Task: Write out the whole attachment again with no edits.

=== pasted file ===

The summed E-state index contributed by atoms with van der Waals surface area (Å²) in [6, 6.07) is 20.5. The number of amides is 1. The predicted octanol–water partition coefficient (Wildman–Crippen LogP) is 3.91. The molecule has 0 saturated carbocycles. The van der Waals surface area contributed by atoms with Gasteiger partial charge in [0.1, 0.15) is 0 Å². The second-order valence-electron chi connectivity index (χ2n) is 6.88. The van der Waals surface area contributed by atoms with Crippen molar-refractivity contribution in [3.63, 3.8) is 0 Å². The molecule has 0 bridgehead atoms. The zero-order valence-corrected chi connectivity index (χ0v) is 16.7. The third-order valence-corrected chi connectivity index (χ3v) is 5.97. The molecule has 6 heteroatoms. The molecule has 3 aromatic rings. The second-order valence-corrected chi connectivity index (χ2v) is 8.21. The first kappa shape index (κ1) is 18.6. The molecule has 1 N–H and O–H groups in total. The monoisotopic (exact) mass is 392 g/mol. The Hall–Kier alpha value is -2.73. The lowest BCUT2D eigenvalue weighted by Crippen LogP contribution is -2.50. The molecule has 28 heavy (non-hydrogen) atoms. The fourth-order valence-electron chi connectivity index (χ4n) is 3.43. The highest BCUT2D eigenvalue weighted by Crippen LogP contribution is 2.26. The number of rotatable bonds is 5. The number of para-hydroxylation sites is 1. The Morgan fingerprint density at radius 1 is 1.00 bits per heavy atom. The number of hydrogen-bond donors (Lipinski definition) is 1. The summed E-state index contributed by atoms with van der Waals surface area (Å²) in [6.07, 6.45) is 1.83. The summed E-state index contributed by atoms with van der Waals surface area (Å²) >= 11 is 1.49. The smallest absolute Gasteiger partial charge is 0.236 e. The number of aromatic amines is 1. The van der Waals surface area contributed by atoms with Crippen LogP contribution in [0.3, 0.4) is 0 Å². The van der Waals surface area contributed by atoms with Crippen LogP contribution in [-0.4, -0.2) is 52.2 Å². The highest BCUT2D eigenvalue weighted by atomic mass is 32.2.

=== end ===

The summed E-state index contributed by atoms with van der Waals surface area (Å²) in [6, 6.07) is 20.5. The number of amides is 1. The predicted octanol–water partition coefficient (Wildman–Crippen LogP) is 3.91. The molecule has 0 saturated carbocycles. The van der Waals surface area contributed by atoms with Gasteiger partial charge in [0.1, 0.15) is 0 Å². The second-order valence-electron chi connectivity index (χ2n) is 6.88. The van der Waals surface area contributed by atoms with Crippen molar-refractivity contribution in [3.63, 3.8) is 0 Å². The molecule has 0 bridgehead atoms. The zero-order valence-corrected chi connectivity index (χ0v) is 16.7. The third-order valence-corrected chi connectivity index (χ3v) is 5.97. The molecule has 6 heteroatoms. The molecule has 3 aromatic rings. The second-order valence-corrected chi connectivity index (χ2v) is 8.21. The first kappa shape index (κ1) is 18.6. The molecule has 1 N–H and O–H groups in total. The monoisotopic (exact) mass is 392 g/mol. The Hall–Kier alpha value is -2.73. The lowest BCUT2D eigenvalue weighted by Crippen LogP contribution is -2.50. The molecule has 28 heavy (non-hydrogen) atoms. The fourth-order valence-electron chi connectivity index (χ4n) is 3.43. The highest BCUT2D eigenvalue weighted by Crippen LogP contribution is 2.26. The number of rotatable bonds is 5. The number of para-hydroxylation sites is 1. The Morgan fingerprint density at radius 1 is 1.00 bits per heavy atom. The number of hydrogen-bond donors (Lipinski definition) is 1. The summed E-state index contributed by atoms with van der Waals surface area (Å²) in [6.07, 6.45) is 1.83. The summed E-state index contributed by atoms with van der Waals surface area (Å²) >= 11 is 1.49. The smallest absolute Gasteiger partial charge is 0.236 e. The number of aromatic amines is 1. The van der Waals surface area contributed by atoms with Crippen LogP contribution in [0.3, 0.4) is 0 Å². The van der Waals surface area contributed by atoms with Crippen LogP contribution in [-0.4, -0.2) is 52.2 Å². The highest BCUT2D eigenvalue weighted by atomic mass is 32.2.